Newbie Writers Podcast! Episode 4: Editing and how to Swing it.

By Damien Newbie Writers Podcast Comments Off on Newbie Writers Podcast! Episode 4: Editing and how to Swing it.

Emma from our forums to come on as a guest host. She goes by the name Editor/Proofer on the forums, has her own editing business: Exceptional Editing.

What drew you to editing as a profession?

Can you talk about what an editor does?  And can you help define terms an author is likely to come across?
line editing
substantive/content editing
manuscript critique
book doctoring
writing and publishing consulting
Where can authors find good editors?
What can we expect to pay a good editor?

What are some common mistakes you come across?

And what are some funny mistakes?

Three categories of editors,
The gate keepers of blogs and newscasts and periodicals. These are the big blustery white males who won’t hire Peter Parker until he gets just the right shot of Spider Man.  Since you probably don’t want to become your own best subject, there are other ways to get attention.

Study the periodical, and /or develop  a relationship with the blog editor, if you want to write for Newbie Writers, be nice to Damien and listen to the pod casts so you have an idea of what we’re about.  The more you know, the better you can tailor your work to what the editor wants and needs, the better your chances.

Always query an editor with your idea and don’t attach anything, attachments make editors break out into hives and that’s not a good start.  Queries should give the editor a complete picture of what your article is about and also include a  brief professional biography.

This from Paula Guran.
There are Editors in a publishing house:
An ACQUIRING EDITOR buys the book from an agent or author. If that is his/her sole job the manuscript will then go to the DEVELOPMENT or DEVELOPMENTAL EDITOR. (Seldom the case, usually one person does both jobs.) This editor helps the author, if needed, with plot, structure, pacing, and writing style. The author then makes revisions.
Editors also do LINE EDITING, which is very close to what COPY EDITORS do (or sometimes it is one and the same.) Line editing checks the manuscript for consistent STYLE (the “rules” for language use–at least in the context of a single book–including spelling, punctuation, and use of italics or other typographical devices). They also check general punctuation, proper spelling and grammar. They make sure the story logic holds up, the sequence is correct and the con! tent is clear and consistent. Even if the editor does a line edit, s/he will be followed by a copy editor checking for about the same things as well as formatting. The author also revises or makes decisions on questions that may arise after this process.

The third kind of Editor is one who will help you polish you book manuscript either before you submit to be self published or after a traditional publisher has purchased your book.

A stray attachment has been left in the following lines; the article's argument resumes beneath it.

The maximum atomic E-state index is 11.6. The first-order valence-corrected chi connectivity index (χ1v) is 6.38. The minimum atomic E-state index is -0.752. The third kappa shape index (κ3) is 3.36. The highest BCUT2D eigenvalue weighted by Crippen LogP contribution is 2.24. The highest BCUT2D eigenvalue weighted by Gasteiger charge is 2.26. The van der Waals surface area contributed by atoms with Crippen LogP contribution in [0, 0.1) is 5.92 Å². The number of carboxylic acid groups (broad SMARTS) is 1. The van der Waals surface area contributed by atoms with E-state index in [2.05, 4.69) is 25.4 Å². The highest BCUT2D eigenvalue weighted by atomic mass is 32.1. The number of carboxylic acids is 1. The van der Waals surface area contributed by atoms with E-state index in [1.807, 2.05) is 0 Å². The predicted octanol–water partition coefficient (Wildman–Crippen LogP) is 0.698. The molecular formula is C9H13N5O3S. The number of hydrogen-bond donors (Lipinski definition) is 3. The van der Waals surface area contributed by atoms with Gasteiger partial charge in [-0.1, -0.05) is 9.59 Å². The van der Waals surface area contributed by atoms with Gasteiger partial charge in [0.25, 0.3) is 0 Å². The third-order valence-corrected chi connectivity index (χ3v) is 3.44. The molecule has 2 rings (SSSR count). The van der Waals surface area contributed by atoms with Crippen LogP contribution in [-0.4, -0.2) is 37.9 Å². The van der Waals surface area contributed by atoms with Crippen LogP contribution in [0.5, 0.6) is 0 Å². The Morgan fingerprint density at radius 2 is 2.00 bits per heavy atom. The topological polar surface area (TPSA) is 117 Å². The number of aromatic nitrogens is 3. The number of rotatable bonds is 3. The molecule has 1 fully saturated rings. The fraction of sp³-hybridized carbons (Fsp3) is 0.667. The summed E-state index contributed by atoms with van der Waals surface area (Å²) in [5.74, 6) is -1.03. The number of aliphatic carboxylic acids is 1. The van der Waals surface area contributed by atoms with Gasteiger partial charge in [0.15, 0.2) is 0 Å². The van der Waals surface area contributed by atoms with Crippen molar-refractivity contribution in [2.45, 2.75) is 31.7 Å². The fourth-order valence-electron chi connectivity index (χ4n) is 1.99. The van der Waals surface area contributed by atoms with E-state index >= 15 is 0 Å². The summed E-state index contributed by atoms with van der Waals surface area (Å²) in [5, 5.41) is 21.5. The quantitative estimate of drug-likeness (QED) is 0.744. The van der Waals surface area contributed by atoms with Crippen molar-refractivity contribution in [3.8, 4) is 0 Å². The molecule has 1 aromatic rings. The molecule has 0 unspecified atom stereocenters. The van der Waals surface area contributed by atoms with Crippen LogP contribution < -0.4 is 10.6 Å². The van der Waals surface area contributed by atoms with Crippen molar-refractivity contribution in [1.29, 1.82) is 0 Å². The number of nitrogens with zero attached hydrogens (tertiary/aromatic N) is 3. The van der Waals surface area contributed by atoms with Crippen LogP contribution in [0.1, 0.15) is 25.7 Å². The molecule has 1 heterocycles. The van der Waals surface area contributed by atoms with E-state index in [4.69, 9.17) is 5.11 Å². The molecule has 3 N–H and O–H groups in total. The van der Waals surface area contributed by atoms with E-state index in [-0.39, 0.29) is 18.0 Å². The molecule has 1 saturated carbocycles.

Freelance editors have prices and various forms they work in, companies will also do this for your book. They are not cheap,  I’m not cheap.  We bring   years of experience to the table and that’s exactly what you pay for.  However, consider what you want and if it’s worth it.

Where to Find Editors
On line but make sure they are reputable

Friends and personal recommendations

Conferences, you meet them in person and develop a relationship first
Linked in
Facebook, where I conversed with one of my editors and it was quite lovely, he is lovely as a matter of fact.

How much do they charge?

Some charge by the word, some by the project.  So if it’s 1 cent/ word and you have an average MS length of 70,000 words, that’s a minimum of $700 US right off the bat.  Expensive.
But necessary.

Prompting- Episode prompt. Feedback if any about the prompt from listeners.

What is a Great Gift?
What is a great reward for you?  What promised item or event propels you forward?
What would inspire you to work harder or even do the work at all?
Spend the week considering the best reward for a job well done, or even just a job completed.
Write about your best reward.

Word of the week
A backronym (sometimes bacronym) is a reverse acronym. To create one, you take a word that isn’t an acronym and create a fictitious expansion for it.

Some backronyms are designed as mnemonics. A classic example is the Apgar score to test the health of newborns. It was named after the American physician Virginia Apgar but to help student doctors and nurses remember the system, it has been changed to the acronym “Appearance, Pulse, Grimace, Activity, and Respiration”. Similarly, the US Amber Alert programme is said to mean “America’s Missing: Broadcast Emergency Response”, though it was actually named after a missing child, Amber Hagerman.

Backronyms are frequently humorous — Microsoft’s Bing, some quip, is actually an acronym for “Because It’s Not Google”; world-weary sailors say navy really means “Never Again Volunteer Yourself”, some car owners hold that Ford stands for “Fix Or Repair Daily”. Many of this type are actually reinterpreted acronyms, included by courtesy in the backronym collection because nobody has yet come up with a different -nym for them. For example, the name of the one-time Belgian national airline Sabena (which derives from “Société Anonyme Belge d’Exploitation de la Navigation Aérienne”, bless the guy who shortened it) was said to be an acronym for “Such A Bad Experience, Never Again”

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